Do Women Look Down on Men Who Earn Less Than They Do?

Nearly 40 percent of U.S. working wives now out-earn their husbands, and many believe they’ll soon make up a majority. Women hold more managerial and professional jobs, they earn more college degrees, and long-term economic shifts favor fields dominated by women.

The times, they are a-changin’.

In The Richer Sex: How The New Majority Of Female Breadwinners Is Transforming Sex, Love, and Family, Liza Mundy explores the profound ways the new economic order is transforming the dating scene, the marriage market and the balance of power within relationships.

The feminist site, Jezebel, says “the pervasive notion that men are afraid of high-powered women is kind of bullshit, and that research shows “men will be just as adaptive and realize what an advantage a high-earning partner can be” in the near future.  (Mundy) encourages women on first dates to “own up to your accomplishments, buy him a drink, and tell him what you really do.” Her book is based on recent research that shows that while lower-income women are marrying less often, ladies in the top earning percentile are getting wedded in droves — their marriage rates have increased by ten percentage points.”

Amen. Men really do like smart, strong, successful women. However, it’s not just the men that have to adapt to the new world order. Women do, too.

If you’re a high-earning woman and you out-earn most men, there are two primary reasons you may struggle with relationships:

1) Men don’t necessarily want to date the female version of themselves. The fact that you’re successful, busy, high-powered, etc., isn’t what’s most important to him in a relationship. So “owning up to your accomplishments and buying him a drink” is probably not the best strategy for such successful men. On the other hand…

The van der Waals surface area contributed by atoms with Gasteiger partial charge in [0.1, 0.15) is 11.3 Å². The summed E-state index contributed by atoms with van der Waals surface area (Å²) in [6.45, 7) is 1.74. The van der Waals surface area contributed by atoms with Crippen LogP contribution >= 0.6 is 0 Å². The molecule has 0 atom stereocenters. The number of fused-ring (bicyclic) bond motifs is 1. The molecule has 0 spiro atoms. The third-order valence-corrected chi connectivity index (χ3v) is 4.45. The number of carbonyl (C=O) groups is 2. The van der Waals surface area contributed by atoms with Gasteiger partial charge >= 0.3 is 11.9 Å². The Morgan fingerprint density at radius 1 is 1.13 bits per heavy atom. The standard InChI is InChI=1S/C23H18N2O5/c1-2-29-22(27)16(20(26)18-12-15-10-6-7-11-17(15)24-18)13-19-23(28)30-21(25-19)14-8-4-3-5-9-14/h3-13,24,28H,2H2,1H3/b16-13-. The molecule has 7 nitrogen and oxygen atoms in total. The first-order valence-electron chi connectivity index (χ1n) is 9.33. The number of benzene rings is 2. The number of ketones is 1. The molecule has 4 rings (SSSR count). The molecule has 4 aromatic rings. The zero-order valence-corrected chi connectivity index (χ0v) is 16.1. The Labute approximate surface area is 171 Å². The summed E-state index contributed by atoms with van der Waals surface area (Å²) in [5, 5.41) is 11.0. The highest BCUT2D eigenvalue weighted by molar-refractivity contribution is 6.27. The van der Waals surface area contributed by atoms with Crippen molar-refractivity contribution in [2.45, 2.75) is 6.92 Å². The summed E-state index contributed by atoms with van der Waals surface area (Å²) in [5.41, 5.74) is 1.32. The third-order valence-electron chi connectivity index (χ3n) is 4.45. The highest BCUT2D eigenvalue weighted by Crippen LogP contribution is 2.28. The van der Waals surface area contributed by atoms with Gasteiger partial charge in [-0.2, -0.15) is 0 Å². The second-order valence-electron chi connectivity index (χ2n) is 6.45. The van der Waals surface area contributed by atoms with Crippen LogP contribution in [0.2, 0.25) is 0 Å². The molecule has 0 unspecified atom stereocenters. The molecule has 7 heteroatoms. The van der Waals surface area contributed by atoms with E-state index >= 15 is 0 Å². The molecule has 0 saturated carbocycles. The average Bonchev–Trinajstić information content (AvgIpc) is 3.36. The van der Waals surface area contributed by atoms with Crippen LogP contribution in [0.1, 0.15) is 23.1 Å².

2) You may not have any respect for men who make less than you.

And that’s a shame. Because if there’s one thing that men figured out long ago, it’s that if you’re a successful man, you don’t need to marry a woman for her money. You can marry her for love, kindness, support, laughter, attraction, values, children, respect. We respect you for all these other qualities. What you make is irrelevant if we make money.

So, if we’re going to embrace the notion of women being equal to (or greater than) men, you can’t just say it’s all on men to suck it up and not feel emasculated because you’re successful.

It’s your job to stop looking down on men who have lower-paying careers.

Once you embrace this vision of equality – and start valuing men for things other than their ability to provide for you (when you can already ably provide for yourself), perhaps there’ll be more successful relationships between higher-earning women and lower-earning men.

Read the article here and share your thoughts in the comments below.


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  1. 31